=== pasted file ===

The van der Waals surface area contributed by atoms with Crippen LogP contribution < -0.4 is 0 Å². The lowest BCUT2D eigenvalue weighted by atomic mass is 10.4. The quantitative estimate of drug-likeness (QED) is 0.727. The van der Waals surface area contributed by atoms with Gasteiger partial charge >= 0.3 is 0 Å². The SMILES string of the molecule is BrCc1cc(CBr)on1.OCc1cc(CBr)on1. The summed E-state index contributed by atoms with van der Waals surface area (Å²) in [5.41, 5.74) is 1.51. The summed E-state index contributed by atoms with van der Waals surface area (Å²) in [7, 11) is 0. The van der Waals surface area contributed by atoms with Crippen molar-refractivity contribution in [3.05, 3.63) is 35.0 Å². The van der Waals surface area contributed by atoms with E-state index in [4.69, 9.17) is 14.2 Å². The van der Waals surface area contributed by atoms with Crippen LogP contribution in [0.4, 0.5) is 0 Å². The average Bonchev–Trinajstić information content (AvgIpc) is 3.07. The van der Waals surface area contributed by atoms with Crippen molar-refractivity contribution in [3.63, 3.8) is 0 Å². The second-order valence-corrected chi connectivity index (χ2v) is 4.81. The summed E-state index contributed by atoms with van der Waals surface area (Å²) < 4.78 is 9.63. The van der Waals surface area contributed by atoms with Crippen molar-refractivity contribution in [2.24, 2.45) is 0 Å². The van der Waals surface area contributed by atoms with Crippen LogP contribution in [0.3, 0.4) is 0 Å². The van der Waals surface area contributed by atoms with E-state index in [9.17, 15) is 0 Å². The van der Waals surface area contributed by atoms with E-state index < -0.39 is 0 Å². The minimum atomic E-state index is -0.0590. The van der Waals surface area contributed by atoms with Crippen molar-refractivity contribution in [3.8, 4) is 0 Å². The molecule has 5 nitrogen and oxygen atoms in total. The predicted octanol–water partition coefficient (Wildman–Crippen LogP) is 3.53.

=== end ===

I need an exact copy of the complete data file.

The van der Waals surface area contributed by atoms with Crippen LogP contribution < -0.4 is 0 Å². The lowest BCUT2D eigenvalue weighted by atomic mass is 10.4. The quantitative estimate of drug-likeness (QED) is 0.727. The van der Waals surface area contributed by atoms with Gasteiger partial charge >= 0.3 is 0 Å². The SMILES string of the molecule is BrCc1cc(CBr)on1.OCc1cc(CBr)on1. The summed E-state index contributed by atoms with van der Waals surface area (Å²) in [5.41, 5.74) is 1.51. The summed E-state index contributed by atoms with van der Waals surface area (Å²) in [7, 11) is 0. The van der Waals surface area contributed by atoms with Crippen molar-refractivity contribution in [3.05, 3.63) is 35.0 Å². The van der Waals surface area contributed by atoms with E-state index in [4.69, 9.17) is 14.2 Å². The van der Waals surface area contributed by atoms with Crippen LogP contribution in [0.4, 0.5) is 0 Å². The average Bonchev–Trinajstić information content (AvgIpc) is 3.07. The van der Waals surface area contributed by atoms with Crippen molar-refractivity contribution in [3.63, 3.8) is 0 Å². The second-order valence-corrected chi connectivity index (χ2v) is 4.81. The summed E-state index contributed by atoms with van der Waals surface area (Å²) < 4.78 is 9.63. The van der Waals surface area contributed by atoms with Crippen molar-refractivity contribution in [2.24, 2.45) is 0 Å². The van der Waals surface area contributed by atoms with Crippen LogP contribution in [0.3, 0.4) is 0 Å². The van der Waals surface area contributed by atoms with E-state index in [9.17, 15) is 0 Å². The van der Waals surface area contributed by atoms with E-state index < -0.39 is 0 Å². The minimum atomic E-state index is -0.0590. The van der Waals surface area contributed by atoms with Crippen molar-refractivity contribution in [3.8, 4) is 0 Å². The molecule has 5 nitrogen and oxygen atoms in total. The predicted octanol–water partition coefficient (Wildman–Crippen LogP) is 3.53.